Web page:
I thought I'd follow David Bard's lead and add a little something about each book that made my "top 15". It's an interesting exercise and for me fairly difficult when it came to thinking about books from my distant past that I had read. It hasn't really been until the last 10 years or so that I really read much of anything for the sake of reading. Prior to that I was more of a magazine reader and then when I entered my current profession I was reading articles in journals and books on ecology and aquatic biology (as you can see, not one of those made my list).
First on the list is "Neither Wolf nor Dog" by Minnesota author Kent Nerburn. It's the story of his travels and discussions with a Lakota elder. Although written through "white eyes" it gives one a glimpse of the crap we've dealt Native peoples over the course of our nation's history on a very personal level. It's one of a very few books that quite literally changed the way I think about things. Another book that fits that category is "A Sand County Almanac" by Aldo Leopold. I first read this book when I as in 6th grade and every March I read it again. Leopold's work is foundational in modern ecology and it is impossible to understand issues of land, sustainability, and land-human interactions without this book, particularly the essay on "The Land Ethic". Dan O'Brien's book "Buffalo for the Broken Heart" is a true-life story about his efforts to raise bison for food in a sustainable, humane manner. It's a great story and you learn about the foibles and failings of our nations agricultural policy and blatent disregard for the Great Plains as you read.
"The Politics of Jesus" by John Howard Yoder is challenging to say the least. Yoder uses Luke's Gospel to demonstrate the political nature of Jesus and makes a very strong case against "just war theory". It's about power, politics, and pacifism and love of neighbor. Personally, I think he's the leading theologian of the last 50 if not 100 years.
I love reading Louise Erdrich and "The Last Report on Miracle at Little No Horse" is by far my favorite. She's just a great story teller and writer. There are so many twists and turns in this book that you can't put it down. Joseph Marshall is a prolific writer and story teller. His book "The Lakota Way" focuses on stories that demonstrate the core values of Lakota society: bravery, fortitude, generosity, wisdom, respect, honor, perseverance, love, humility, sacrifice, love, and compassion. John Trudell's collection of poems "Lines from a Mined Mind" (they're actually song lyrics to his blues music), is often a difficult read. He's brutally honest and in your face with his feelings, yet there is a certain kinship there. Like he says, "I'm just a human being trying to make it in a world that is very rapidly losing its understanding of what it means to be human". There are days I certainly feel that way.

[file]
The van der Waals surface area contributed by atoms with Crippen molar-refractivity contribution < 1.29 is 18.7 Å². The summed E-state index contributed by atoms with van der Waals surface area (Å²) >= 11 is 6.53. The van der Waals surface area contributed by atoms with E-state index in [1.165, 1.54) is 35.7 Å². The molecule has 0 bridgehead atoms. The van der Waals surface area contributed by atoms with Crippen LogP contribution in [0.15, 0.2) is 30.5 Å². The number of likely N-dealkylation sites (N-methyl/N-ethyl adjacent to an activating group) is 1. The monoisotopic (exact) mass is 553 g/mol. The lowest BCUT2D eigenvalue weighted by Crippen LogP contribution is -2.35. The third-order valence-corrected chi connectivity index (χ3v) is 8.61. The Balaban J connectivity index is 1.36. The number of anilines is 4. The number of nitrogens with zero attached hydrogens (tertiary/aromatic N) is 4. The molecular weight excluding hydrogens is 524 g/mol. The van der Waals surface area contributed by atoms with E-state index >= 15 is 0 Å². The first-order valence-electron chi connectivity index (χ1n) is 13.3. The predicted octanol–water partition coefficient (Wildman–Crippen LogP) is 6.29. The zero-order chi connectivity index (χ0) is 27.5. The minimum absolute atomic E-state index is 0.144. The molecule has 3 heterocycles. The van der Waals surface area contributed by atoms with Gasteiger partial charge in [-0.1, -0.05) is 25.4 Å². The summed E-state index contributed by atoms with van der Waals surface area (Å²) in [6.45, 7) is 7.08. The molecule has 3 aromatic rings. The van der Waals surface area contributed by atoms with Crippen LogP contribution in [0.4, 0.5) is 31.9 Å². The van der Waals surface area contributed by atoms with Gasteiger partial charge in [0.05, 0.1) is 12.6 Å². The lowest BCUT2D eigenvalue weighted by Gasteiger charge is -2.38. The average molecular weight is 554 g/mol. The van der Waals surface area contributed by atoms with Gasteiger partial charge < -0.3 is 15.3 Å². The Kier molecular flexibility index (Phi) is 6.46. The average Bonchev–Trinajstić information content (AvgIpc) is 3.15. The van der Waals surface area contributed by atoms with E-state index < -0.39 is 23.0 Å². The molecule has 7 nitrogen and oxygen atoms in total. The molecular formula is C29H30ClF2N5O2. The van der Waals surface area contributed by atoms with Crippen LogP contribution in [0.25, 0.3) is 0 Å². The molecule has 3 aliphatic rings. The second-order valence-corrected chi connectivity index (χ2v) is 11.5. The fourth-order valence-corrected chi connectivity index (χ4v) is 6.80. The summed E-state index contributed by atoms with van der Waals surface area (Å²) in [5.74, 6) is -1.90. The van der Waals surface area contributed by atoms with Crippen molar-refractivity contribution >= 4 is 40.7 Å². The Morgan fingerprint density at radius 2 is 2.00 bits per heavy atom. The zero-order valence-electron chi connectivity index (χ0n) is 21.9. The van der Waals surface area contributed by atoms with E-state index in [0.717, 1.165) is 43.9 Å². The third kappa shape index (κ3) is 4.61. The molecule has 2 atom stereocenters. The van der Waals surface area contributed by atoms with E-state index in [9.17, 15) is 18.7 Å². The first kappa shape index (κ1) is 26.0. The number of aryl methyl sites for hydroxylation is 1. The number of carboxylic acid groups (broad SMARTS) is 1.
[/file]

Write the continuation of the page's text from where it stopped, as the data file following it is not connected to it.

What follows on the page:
Pat Conroy has a way of taking me back to the south that's difficult to explain and his character development is incredible. Of all his books, Prince of Tides is my favorite (why did they wreck it with that stupid movie!!!). Ah, Lamb (subtitled "The Gospel According to Biff, Christ's Childhood Pal"). Chris Moore's wacky and thought provoking christologic tale is one I've read a couple of times. Moore's research is impressive and the book is a "hoot".
I like reading Black Elk Speaks just to find the parallels between the Lakota and Christian worldviews. There's an endless sense of mysticism here.
Aldo Leopold's "The River of the Mother of God" is a collection of essay's that were foundational for Leopold's development of his "land ethic". There are a number of interesting essays related to theology as well, like discussions of forestry practices in the Old Testament. "Worship as Theology" by Don Saliers is a look at what it means when we say "Come, Lord Jesus" or ask God's will be done on earth "as in heaven" as well as what takes place when we gather as community.